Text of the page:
# [datatable-help] Follow-up on subsetting data.table with NAs

Arunkumar Srinivasan aragorn168b at gmail.com
Sun Jun 9 23:08:47 CEST 2013

```Matthew,

Regarding your recent answer here: http://stackoverflow.com/a/17008872/559784 I'd a few questions/thoughts and I thought it may be more appropriate to share here (even though I've already written 3 comments!).

1) First, you write that, DT[ColA == ColB] is simpler than DF[!is.na(ColA) & !is.na(ColB) & ColA == ColB,]
However, you can write this long expression as: DF[which(DF\$ColA == DF\$ColB), ]

2) Second, you mention that the motivation is not just convenience but speed. By checking:

require(data.table)
set.seed(45)
df <- as.data.frame(matrix(sample(c(1,2,3,NA), 2e6, replace=TRUE), ncol=2))
dt <- data.table(df)
system.time(dt[V1 == V2])
# 0.077 seconds
system.time(df[!is.na(df\$V1) & !is.na(df\$V2) & df\$V1 == df\$V2, ])
# 0.252 seconds
system.time(df[which(df\$V1 == df\$V2), ])

# 0.038 seconds

We see that using `which` (in addition to removing NA) is also faster than `DT[V1 == V2]`. In fact, `DT[which(V1 == V2)]` is faster than `DT[V1 == V2]`. I suspect this is because of the snippet below in `[.data.table`:

if (is.logical(i)) {
if (identical(i,NA)) i = NA_integer_  # see DT[NA] thread re recycling of NA logical
else i[is.na(i)] = FALSE              # avoids DT[!is.na(ColA) & !is.na(ColB) & ColA==ColB], just DT[ColA==ColB]
}

But at the end `irows <- which(i)` is being done:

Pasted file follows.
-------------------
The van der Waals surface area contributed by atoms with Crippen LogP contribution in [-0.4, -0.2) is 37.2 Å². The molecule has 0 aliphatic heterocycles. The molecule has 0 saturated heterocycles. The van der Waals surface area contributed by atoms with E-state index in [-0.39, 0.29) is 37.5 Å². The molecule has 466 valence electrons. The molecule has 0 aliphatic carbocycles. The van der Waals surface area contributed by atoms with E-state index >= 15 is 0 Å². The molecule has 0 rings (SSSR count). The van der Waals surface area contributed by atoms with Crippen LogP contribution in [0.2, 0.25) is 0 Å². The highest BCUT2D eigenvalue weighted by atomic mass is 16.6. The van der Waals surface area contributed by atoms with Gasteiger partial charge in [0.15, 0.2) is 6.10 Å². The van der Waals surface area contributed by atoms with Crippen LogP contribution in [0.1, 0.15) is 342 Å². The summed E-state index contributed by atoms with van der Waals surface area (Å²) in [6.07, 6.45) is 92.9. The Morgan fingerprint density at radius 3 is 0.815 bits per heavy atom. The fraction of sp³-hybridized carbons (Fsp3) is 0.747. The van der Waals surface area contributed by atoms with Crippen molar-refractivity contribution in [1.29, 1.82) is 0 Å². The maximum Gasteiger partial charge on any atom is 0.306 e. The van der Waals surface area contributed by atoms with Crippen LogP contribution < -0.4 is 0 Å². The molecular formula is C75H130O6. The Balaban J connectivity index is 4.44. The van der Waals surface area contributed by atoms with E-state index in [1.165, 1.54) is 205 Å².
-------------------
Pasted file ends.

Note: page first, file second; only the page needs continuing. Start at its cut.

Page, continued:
if (is.logical(i)) {
if (length(i)==nrow(x)) irows=which(i)   # e.g. DT[colA>3,which=TRUE]

And this "irows" is what's used to index the corresponding rows. So, is the replacement of `NA` to FALSE really necessary? I may very well have overlooked the purpose of the NA replacement to FALSE for other scenarios, but just by looking at this case, it doesn't seem like it's necessary as you fetch index/row numbers later.

3) And finally, more of a philosophical point. If we agree that subsetting can be done conveniently (using "which") and with no loss of speed (again using "which"), then are there other reasons to change the default behaviour of R's philosophy of handling NAs as unknowns/missing observations? I find I can relate more to the native concept of handling NAs. For example:

x <- c(1,2,3,NA)
x != 3
# TRUE TRUE FALSE NA

makes more sense because `NA != 3` doesn't fall in either TRUE or FALSE, if NA is a missing observation/unknown data. The answer "unknown/missing" seems more appropriate, therefore.

I'd be interested in hearing, in addition to Matthew's, other's thoughts and inputs as well.

Best regards,

Arun

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